clock menu more-arrow no yes mobile

Filed under:

What the Lakers do with the No. 4 pick will shape the entire NBA Draft

The Lakers hold the keys the 2019 NBA Draft with the fourth pick.

Something finally went right for the Los Angeles Lakers. After a dreadful calendar year defined by missing the playoffs, the abrupt exit of Magic Johnson, a twice-botched coaching search, and some bizarre LeBron James rumors, the Lakers left Tuesday night’s draft lottery as one of the biggest winners.

Los Angeles jumped up from No. 11 to No. 4, something it only had a 2.8 percent chance to do. The fourth pick always felt like the spot where this draft was destined to get interesting, and now it feels really interesting with the Lakers holding the keys.

It remains a mystery who’s actually calling the shots for Jeanie Buss’ team right now. Whoever has the final say will find themselves with plenty of options and no easy answers as the draft approaches. This is what’s going to be on the table for LA with the fourth pick.

Trade the pick

This will be the Lakers’ preferred option, with New Orleans superstar Anthony Davis as their preferred target. The calculus of a Davis trade changed dramatically with the Pelicans winning the lottery. We know New Orleans’ previous regime already said no to a Lakers package centered around, well, every talented young player on the roster. Will new GM David Griffin accept a similar package?

If the Lakers can’t get Davis, expect them to dangle the pick for another star-level player as long as James is on the roster. That is, unless they try to trade LeBron, too.

Make the pick

The Lakers can expect Zion Williamson, Ja Morant, and R.J. Barrett to be off the board when they come on the clock at No. 4 overall. If the Lakers keep the selection, these are their most likely options:

Darius Garland, PG, Vanderbilt

Garland is an intriguing fit on the Lakers as a master pull-up shooter and skilled ball handler whose defensive shortcomings would theoretically be covered up by James and Lonzo Ball. Garland’s shooting ability would be greatly beneficial for a team that finished No. 17 in three-point attempts per game this season and second-to-last in three-point percentage (33.3 percent). Garland is also represented by Klutch Sports, the agency run by James’ close friend Rich Paul. Does that make the Lakers more likely or less likely to take him?

Garland still has his question marks. Do the Lakers really want to take another point guard and essentially move Ball to the two? How much faith do they have in Garland after he only played five college games before tearing his meniscus? His lack of size (6’2) and elite athleticism will be concern, as well.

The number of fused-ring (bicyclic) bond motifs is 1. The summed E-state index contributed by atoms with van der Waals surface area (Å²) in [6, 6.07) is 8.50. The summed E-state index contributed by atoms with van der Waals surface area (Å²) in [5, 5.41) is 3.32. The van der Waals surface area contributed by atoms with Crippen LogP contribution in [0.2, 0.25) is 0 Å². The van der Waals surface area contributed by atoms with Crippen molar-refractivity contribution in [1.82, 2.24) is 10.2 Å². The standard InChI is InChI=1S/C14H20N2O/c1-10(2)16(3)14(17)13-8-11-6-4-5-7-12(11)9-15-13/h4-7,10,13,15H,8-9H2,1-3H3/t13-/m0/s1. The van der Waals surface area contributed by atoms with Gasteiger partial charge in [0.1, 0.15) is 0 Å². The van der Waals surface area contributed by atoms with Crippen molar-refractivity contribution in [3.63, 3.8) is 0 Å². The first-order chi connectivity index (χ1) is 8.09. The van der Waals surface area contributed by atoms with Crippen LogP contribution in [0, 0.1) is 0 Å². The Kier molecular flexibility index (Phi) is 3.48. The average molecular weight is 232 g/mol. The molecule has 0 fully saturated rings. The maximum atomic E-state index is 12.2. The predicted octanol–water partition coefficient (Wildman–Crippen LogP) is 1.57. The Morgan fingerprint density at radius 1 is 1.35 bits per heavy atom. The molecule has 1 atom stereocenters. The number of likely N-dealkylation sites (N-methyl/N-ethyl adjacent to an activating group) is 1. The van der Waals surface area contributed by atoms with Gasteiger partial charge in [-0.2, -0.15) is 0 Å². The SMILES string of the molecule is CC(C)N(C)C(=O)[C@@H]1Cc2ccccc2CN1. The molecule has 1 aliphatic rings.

Cam Reddish, G/F, Duke

There’s a lot to like about Reddish on paper: he has great size and length (7’1 wingspan) for a wing, can make threes, and posted an impressive steal rate during his one season at Duke. He would theoretically give the Lakers another big wing to groom alongside Brandon Ingram and a shooter who can play off James and Ball.

The only problem is Reddish has always been better as a theoretical player than an actual one. His season at Duke was a major disappointment as he struggled to find his place next to teammates Barrett and Williamson. He failed to score efficiently inside the arc and was exposed as a below-average athlete by NBA standards. Nothing about Reddish’s lone college season suggests he should be the No. 4 pick, but his raw talent might be too much to pass up.

De’Andre Hunter or Jarrett Culver

If the Lakers are looking for a defensive-oriented wing, they’ll have two good options on the table in Virginia’s De’Andre Hunter and Texas Tech’s Jarrett Culver.

Hunter is bigger, stronger, and longer at 6’7, 220 pounds, with a 7’1 wingspan. He’s also the superior three-point shooter (43 percent this past season) and the better point of attack defender. Culver is the superior offensive creator, offering the type of potential as an offensive initiator Hunter can’t touch while also being a fine defensive prospect in his own right.

These two squared off in the national championship game, with Hunter getting the better of Culver. It doesn’t feel like either player has star upside, though both would be another solid piece to the Lakers’ young core.

What will the Lakers do?

It’s impossible to project what the Lakers are thinking right now because no one even knows who’s making the decisions within the front office. Expect the Lakers to try to shop the pick in a deal for Davis, and expect the Pelicans to find a more compelling deal elsewhere. Is there another disgruntled superstar the Lakers can turn their attention to on the trade market should they be rebuffed by New Orleans?

With so much turmoil within the organization, the easiest thing for the Lakers to do would be keeping the pick. Our prediction? Darius Garland. The Vandy product may not be a savior, but he’d give the Lakers some much-needed shooting and ball handling in the backcourt.